At age 36, and after an injury-filled stint in Turkey, Allen Iverson is set on finishing his professional basketball career with a return to the NBA – the very league that showed no interest in him, forcing the one-time Philadelphia 76ers All-Star to seek employment overseas.
So what gives Iverson confidence he can still play anywhere near his former elite level next season?
“It’s me,” he told the Associated Press, laughing. “That’s what gives me confidence. I know what I can do. Everybody in the world knows what I can do. Everybody knows what I can do on the basketball court.”
Iverson played for four teams in his last two NBA seasons, then left the Turkish club Besiktas with a leg injury after playing only 10 games.
A painful calcium mass developed on his right calf and he returned home opting for rest instead of surgery. Iverson’s manager, Gary Moore, said Iverson has yet to receive the green light from Dr. James Andrews to resume contact drills. Iverson was not expected to get cleared until mid-July.
“Just give me a training camp,” he said. “Maybe I’ve rubbed people the wrong way as far as saying the things I’ve said in my life and in my career. But if any team needs me to help try and win a championship in any capacity, I’m waiting.”
He might have a long wait. Throw in a possible work stoppage with NBA owners and players far apart on a new labor deal, and Iverson might again be forced to look outside the NBA for a team. He signed a $4 million, two-year contract with Besiktas. But Iverson made it clear to the AP his first priority is the NBA.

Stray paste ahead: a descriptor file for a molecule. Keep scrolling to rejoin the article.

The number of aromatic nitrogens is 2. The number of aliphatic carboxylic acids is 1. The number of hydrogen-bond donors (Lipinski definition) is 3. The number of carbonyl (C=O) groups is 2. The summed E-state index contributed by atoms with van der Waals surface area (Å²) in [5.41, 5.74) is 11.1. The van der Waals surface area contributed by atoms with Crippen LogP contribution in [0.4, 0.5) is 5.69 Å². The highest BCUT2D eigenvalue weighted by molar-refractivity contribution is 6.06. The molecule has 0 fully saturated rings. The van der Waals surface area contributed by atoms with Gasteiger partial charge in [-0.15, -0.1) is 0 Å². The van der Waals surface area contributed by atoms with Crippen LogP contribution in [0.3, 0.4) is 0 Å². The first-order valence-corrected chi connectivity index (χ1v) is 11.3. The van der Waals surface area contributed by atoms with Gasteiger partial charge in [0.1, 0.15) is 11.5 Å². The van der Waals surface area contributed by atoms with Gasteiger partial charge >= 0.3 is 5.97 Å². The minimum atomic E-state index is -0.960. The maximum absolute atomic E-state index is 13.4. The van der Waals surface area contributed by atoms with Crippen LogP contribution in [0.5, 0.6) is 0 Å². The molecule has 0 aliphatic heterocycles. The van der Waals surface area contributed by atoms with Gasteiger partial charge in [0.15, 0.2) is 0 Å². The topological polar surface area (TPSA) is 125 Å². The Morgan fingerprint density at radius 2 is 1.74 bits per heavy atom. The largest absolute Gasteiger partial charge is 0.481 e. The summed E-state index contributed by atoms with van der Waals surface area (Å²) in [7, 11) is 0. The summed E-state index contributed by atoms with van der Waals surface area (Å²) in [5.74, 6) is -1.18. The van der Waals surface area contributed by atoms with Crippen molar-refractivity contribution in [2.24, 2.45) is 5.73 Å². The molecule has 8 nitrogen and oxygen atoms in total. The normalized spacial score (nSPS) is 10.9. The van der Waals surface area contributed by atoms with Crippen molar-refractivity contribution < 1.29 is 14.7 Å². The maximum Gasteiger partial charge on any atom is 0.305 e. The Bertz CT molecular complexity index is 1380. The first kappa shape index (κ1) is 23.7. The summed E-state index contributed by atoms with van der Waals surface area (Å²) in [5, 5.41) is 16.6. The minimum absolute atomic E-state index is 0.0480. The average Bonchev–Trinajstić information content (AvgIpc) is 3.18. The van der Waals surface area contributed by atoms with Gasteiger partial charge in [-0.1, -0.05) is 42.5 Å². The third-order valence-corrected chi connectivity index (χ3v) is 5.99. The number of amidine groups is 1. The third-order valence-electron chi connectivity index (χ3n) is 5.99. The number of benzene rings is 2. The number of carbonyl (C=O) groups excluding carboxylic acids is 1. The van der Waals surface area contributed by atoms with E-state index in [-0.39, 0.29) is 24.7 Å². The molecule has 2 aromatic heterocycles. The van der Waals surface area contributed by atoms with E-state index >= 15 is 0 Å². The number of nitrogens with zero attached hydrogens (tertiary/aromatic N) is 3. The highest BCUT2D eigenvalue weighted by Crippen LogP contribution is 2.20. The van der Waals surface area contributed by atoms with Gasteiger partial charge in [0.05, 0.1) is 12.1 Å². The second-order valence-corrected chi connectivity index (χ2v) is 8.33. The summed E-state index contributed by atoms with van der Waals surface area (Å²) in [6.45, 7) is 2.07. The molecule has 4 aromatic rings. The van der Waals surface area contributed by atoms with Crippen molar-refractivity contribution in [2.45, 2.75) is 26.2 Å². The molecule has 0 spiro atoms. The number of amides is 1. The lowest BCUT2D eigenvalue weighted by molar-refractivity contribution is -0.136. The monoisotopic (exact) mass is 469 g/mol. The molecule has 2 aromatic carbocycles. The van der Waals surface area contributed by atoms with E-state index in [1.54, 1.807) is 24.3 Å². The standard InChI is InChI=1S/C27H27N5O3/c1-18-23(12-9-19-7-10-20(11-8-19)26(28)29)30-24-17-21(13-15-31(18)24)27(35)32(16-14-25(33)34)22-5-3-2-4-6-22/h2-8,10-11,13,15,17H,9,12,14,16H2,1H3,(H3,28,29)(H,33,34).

“If that doesn’t happen, I just want to play basketball, so I’ve got to weigh my options and do what’s best for me and my career,” he said. “If that doesn’t happen, I don’t want to not play basketball. I don’t have any more years to be wasting.”
Iverson insisted he enjoyed his stay in Turkey.
“It was one of the greatest experiences I’ve ever had in my life,” he said. “They were great to me. They embraced me like I would never think. Everything was great as far as that experiment.”
Meanwhile, Iverson has been dogged by a host of personal problems — his wife is rumored to have filed for divorce and his daughter battled serious health problems — but the athlete said his life these days is great. All that’s missing is basketball.
“The only thing that I give a damn about is that the people that care about me know that I’m all right,” he said. “All I want is my real fans to know I’m fine, my wife is fine, my kids are fine. I’m fine and I’m looking forward to getting back on a team and being productive like I have been my whole career.”